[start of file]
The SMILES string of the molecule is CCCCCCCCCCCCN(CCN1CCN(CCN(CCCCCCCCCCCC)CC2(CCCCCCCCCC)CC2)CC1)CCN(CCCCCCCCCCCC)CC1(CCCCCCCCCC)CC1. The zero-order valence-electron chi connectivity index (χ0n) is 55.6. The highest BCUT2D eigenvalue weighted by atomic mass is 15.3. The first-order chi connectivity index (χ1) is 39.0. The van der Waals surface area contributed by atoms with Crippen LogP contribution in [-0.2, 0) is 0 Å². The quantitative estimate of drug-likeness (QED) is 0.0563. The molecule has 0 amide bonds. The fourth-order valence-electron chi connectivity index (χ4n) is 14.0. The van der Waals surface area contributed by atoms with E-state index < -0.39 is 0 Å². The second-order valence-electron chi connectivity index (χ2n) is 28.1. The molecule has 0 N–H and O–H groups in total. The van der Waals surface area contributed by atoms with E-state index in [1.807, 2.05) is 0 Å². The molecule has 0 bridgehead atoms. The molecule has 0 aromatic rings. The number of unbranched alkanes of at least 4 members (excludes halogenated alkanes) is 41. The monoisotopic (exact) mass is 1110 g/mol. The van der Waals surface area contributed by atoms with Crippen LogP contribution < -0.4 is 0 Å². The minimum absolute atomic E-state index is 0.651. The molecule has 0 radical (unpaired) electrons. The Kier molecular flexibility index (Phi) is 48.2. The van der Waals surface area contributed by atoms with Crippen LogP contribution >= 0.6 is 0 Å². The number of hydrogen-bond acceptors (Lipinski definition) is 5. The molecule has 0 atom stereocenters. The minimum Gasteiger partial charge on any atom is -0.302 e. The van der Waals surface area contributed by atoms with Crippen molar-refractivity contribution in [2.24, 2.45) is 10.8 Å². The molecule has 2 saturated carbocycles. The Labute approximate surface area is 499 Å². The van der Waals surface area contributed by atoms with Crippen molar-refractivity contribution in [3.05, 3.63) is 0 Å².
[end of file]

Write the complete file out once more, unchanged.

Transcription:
The SMILES string of the molecule is CCCCCCCCCCCCN(CCN1CCN(CCN(CCCCCCCCCCCC)CC2(CCCCCCCCCC)CC2)CC1)CCN(CCCCCCCCCCCC)CC1(CCCCCCCCCC)CC1. The zero-order valence-electron chi connectivity index (χ0n) is 55.6. The highest BCUT2D eigenvalue weighted by atomic mass is 15.3. The first-order chi connectivity index (χ1) is 39.0. The van der Waals surface area contributed by atoms with Crippen LogP contribution in [-0.2, 0) is 0 Å². The quantitative estimate of drug-likeness (QED) is 0.0563. The molecule has 0 amide bonds. The fourth-order valence-electron chi connectivity index (χ4n) is 14.0. The van der Waals surface area contributed by atoms with E-state index < -0.39 is 0 Å². The second-order valence-electron chi connectivity index (χ2n) is 28.1. The molecule has 0 N–H and O–H groups in total. The van der Waals surface area contributed by atoms with E-state index in [1.807, 2.05) is 0 Å². The molecule has 0 bridgehead atoms. The molecule has 0 aromatic rings. The number of unbranched alkanes of at least 4 members (excludes halogenated alkanes) is 41. The monoisotopic (exact) mass is 1110 g/mol. The van der Waals surface area contributed by atoms with Crippen LogP contribution < -0.4 is 0 Å². The minimum absolute atomic E-state index is 0.651. The molecule has 0 radical (unpaired) electrons. The Kier molecular flexibility index (Phi) is 48.2. The van der Waals surface area contributed by atoms with Crippen LogP contribution >= 0.6 is 0 Å². The number of hydrogen-bond acceptors (Lipinski definition) is 5. The molecule has 0 atom stereocenters. The minimum Gasteiger partial charge on any atom is -0.302 e. The van der Waals surface area contributed by atoms with Crippen molar-refractivity contribution in [2.24, 2.45) is 10.8 Å². The molecule has 2 saturated carbocycles. The Labute approximate surface area is 499 Å². The van der Waals surface area contributed by atoms with Crippen molar-refractivity contribution in [3.05, 3.63) is 0 Å².